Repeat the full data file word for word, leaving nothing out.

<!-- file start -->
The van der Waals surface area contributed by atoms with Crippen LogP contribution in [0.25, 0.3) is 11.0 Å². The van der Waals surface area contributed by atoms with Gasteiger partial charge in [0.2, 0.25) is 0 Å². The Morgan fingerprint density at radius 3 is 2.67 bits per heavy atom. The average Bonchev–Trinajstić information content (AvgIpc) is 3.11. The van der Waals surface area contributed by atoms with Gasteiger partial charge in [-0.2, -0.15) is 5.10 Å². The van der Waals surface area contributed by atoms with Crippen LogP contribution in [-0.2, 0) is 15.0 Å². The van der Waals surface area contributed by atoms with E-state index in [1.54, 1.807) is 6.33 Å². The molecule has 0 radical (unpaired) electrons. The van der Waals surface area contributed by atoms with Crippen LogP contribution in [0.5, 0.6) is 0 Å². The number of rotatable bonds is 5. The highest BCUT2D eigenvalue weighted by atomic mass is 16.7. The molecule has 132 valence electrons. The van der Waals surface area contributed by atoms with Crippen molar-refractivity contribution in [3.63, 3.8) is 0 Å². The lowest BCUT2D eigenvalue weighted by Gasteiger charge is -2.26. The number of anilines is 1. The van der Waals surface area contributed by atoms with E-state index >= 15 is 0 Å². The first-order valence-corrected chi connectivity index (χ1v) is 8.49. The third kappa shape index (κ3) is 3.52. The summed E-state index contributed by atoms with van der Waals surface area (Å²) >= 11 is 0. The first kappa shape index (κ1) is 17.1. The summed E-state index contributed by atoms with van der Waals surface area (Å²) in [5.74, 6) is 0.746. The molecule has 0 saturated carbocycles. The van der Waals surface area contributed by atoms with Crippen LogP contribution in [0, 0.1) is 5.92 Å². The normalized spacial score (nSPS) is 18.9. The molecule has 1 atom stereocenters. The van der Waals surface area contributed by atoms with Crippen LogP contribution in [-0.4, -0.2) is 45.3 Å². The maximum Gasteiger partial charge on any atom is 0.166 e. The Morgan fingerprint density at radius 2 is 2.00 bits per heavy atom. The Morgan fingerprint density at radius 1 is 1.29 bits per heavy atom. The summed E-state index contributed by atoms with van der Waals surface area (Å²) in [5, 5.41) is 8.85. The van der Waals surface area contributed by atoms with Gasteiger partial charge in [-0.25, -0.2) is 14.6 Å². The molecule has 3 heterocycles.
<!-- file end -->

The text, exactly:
The van der Waals surface area contributed by atoms with Crippen LogP contribution in [0.25, 0.3) is 11.0 Å². The van der Waals surface area contributed by atoms with Gasteiger partial charge in [0.2, 0.25) is 0 Å². The Morgan fingerprint density at radius 3 is 2.67 bits per heavy atom. The average Bonchev–Trinajstić information content (AvgIpc) is 3.11. The van der Waals surface area contributed by atoms with Gasteiger partial charge in [-0.2, -0.15) is 5.10 Å². The van der Waals surface area contributed by atoms with Crippen LogP contribution in [-0.2, 0) is 15.0 Å². The van der Waals surface area contributed by atoms with E-state index in [1.54, 1.807) is 6.33 Å². The molecule has 0 radical (unpaired) electrons. The van der Waals surface area contributed by atoms with Crippen LogP contribution in [0.5, 0.6) is 0 Å². The number of rotatable bonds is 5. The highest BCUT2D eigenvalue weighted by atomic mass is 16.7. The molecule has 132 valence electrons. The van der Waals surface area contributed by atoms with Crippen molar-refractivity contribution in [3.63, 3.8) is 0 Å². The lowest BCUT2D eigenvalue weighted by Gasteiger charge is -2.26. The number of anilines is 1. The van der Waals surface area contributed by atoms with E-state index >= 15 is 0 Å². The first-order valence-corrected chi connectivity index (χ1v) is 8.49. The third kappa shape index (κ3) is 3.52. The summed E-state index contributed by atoms with van der Waals surface area (Å²) >= 11 is 0. The first kappa shape index (κ1) is 17.1. The summed E-state index contributed by atoms with van der Waals surface area (Å²) in [5.74, 6) is 0.746. The molecule has 0 saturated carbocycles. The van der Waals surface area contributed by atoms with Crippen LogP contribution in [0, 0.1) is 5.92 Å². The normalized spacial score (nSPS) is 18.9. The molecule has 1 atom stereocenters. The van der Waals surface area contributed by atoms with Crippen LogP contribution in [-0.4, -0.2) is 45.3 Å². The maximum Gasteiger partial charge on any atom is 0.166 e. The Morgan fingerprint density at radius 2 is 2.00 bits per heavy atom. The Morgan fingerprint density at radius 1 is 1.29 bits per heavy atom. The summed E-state index contributed by atoms with van der Waals surface area (Å²) in [5, 5.41) is 8.85. The van der Waals surface area contributed by atoms with Gasteiger partial charge in [-0.25, -0.2) is 14.6 Å². The molecule has 3 heterocycles.